Everyday Missourians decided to do what lawmakers lacked the integrity to do, try to clean up Missouri politics by putting Amendment 1 on the Nov. 6 ballot, and voters should vote for the initiate, called Clean Missouri.
Reasons to vote for Amendment 1 include bipartisan support from those outside of the lobbyist-befouled halls of Jefferson City. Among supporters are leading Republicans, former Missouri Sen. Jack Danforth and former California Gov. Arnold Schwarzenegger; and present U.S. Sen. Claire McCaskill, a Democrat, state Sen. Rob Schaaf, a Republican, and Reps. Martha Stevens and Nick Marshall, a Democrat and a Republican.
More important than who supports the measure is what the measure will do. A “yes” vote would make changes to the state’s lobbying laws, to campaign finance limits for legislative candidates and to the legislative redistricting process.
Regarding lobbying, Missourians have long opposed lobbyists giving gifts to lawmakers. Some who receive those gifts have told us, dismissively, they cannot be bought with free tickets to games and dinner nights on the town. If not, then they should long ago have placed a ban on such gifts. But they did not. Amendment 1 would end the freebies.
Missourians are opposed to rich people, like St. Louis billionaire Rex Sinquefield, being able to write out million-dollar checks to candidates. Anyone who does not understand that he wants something in return for the money – the assurance about where a candidate will stand on particular issues, such as the right-to-work law – is naive. Neither Sinquefield nor Democrat billionaire donor George Soros should be able to throw their dollars around to, in effect, buy legislative influence. Amendment 1 would do what Missourians want – set limits on campaign donations.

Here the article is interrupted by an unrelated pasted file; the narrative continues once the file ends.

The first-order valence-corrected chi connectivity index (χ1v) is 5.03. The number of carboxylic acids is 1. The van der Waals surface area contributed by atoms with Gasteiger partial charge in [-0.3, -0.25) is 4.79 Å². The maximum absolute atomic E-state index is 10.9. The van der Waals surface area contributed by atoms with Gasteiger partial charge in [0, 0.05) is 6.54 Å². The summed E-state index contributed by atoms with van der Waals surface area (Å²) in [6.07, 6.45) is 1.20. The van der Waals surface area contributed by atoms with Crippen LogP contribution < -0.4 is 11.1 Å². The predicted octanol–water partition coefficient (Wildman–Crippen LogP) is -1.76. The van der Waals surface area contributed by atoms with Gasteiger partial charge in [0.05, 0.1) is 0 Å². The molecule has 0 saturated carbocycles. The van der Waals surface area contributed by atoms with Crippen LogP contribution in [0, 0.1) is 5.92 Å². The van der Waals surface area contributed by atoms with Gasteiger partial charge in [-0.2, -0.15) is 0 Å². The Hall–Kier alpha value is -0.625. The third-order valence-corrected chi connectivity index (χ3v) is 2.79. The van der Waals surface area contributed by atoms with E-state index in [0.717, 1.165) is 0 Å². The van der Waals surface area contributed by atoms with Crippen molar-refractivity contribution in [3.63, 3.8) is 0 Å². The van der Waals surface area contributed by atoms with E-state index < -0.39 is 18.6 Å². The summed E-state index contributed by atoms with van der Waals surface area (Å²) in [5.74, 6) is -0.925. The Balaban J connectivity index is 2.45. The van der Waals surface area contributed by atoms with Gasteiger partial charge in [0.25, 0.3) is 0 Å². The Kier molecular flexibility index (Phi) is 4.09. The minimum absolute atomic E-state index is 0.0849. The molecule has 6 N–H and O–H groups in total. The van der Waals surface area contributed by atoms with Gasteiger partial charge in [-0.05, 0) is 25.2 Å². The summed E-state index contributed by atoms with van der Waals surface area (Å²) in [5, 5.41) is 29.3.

The third point involves redistricting. Anyone who understands how lawmakers gerrymandered the last legislative district maps can see the problem, including here in Ray County. Then-Sen. David Pearce had served in his home county of Johnson and several counties south. After redistricting, he lost all of the counties to the south and became the senator for Ray and several counties to the north of Johnson County. Amendment 1 offers a fairer way to redistrict.
To reduce the influence of lobbyists, to reduce the influence of money in campaigns and to reduce the influence of lawmakers during redistricting, Missourians should exert their own influence by voting yes for Amendment 1.